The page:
Hillary Clinton has condemned Theresa May for the decision of Conservative MEPs to back the “authoritarian” government of Hungary.
The former US secretary of state and presidential candidate warned on Tuesday morning that the European Union was risking a “slide towards autocracy”.
“It’s disheartening to watch Conservatives in Brussels vote to shield Viktor Orban from censure – including British Tories,” Clinton said in a speech at Oxford University.
“They’ve come a long way from the party of Churchill and Thatcher.”
Orban, the Hungarian prime minister, has been accused of running an anti-democratic, Islamophobic and anti-Semitic government.
Last month the European Parliament voted overwhelmingly to back a report recommending action against Hungary.
But Tory MEPs voted to oppose the launch of disciplinary action, which could lead to the suspension of Hungary’s EU voting rights.
Orban has attacked “Muslim invaders” and said migrants are a “poison”.
Labour said it revealed the “acceleration of extremist right wing tendencies” within the Conservative Party.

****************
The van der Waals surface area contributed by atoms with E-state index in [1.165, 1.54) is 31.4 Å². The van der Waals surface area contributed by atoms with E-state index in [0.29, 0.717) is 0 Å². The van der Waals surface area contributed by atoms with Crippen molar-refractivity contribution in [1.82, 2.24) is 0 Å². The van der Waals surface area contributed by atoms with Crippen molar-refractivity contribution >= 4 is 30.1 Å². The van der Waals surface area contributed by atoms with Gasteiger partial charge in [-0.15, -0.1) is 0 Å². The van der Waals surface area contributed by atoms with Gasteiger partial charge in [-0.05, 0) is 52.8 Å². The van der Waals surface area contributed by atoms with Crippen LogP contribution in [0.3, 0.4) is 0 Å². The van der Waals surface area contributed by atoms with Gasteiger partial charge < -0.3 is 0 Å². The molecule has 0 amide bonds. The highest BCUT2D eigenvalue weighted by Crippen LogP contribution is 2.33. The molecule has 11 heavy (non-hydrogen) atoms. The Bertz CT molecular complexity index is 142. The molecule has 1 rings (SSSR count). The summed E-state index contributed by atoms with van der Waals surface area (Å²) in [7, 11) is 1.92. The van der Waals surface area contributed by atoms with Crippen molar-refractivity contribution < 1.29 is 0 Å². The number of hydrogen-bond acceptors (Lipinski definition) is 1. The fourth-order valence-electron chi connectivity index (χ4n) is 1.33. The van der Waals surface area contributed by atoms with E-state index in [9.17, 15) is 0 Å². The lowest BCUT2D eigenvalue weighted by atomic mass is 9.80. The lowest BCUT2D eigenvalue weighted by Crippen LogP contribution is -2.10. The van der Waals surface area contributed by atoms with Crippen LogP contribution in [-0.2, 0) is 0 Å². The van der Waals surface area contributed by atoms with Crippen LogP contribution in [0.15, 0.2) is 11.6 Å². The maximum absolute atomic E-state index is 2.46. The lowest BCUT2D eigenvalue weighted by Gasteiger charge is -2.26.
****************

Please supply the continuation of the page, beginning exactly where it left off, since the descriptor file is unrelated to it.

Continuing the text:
Since the vote, Orban has lent his support to May and claimed other EU leaders want to “punish” the UK for the Brexit vote.
Speaking at the Bonavero Institute of Human Rights today, Clinton said the “EU and the people of Europe will resist the backsliding we are seeing in the east”.
“Let’s not be fooled by the masquerade that countries like Hungary and Turkey are still real democracies, just illiberal ones. Illiberal democracy is a contradiction in terms,” she said.
“To be a democracy takes more than an election, even a free and fair one.
“It also requires free expression and a free press, the rule of law and an independent judiciary. Vibrant civil society and transparent and responsive institutions that are accountable to all citizens and protect their rights equality.
“Without these things illiberal democracy is no democracy at all – it’s just authoritarian by another name.”
Clinton warned: “The slide towards autocracy is at least as grave threat to the European project as the financial crisis or Brexit.”
Environment Secretary Michael Gove has defended the action of Tory MEPs on the grounds that it is wrong for the European Parliament to interfere in the “internal democracy” of a member state.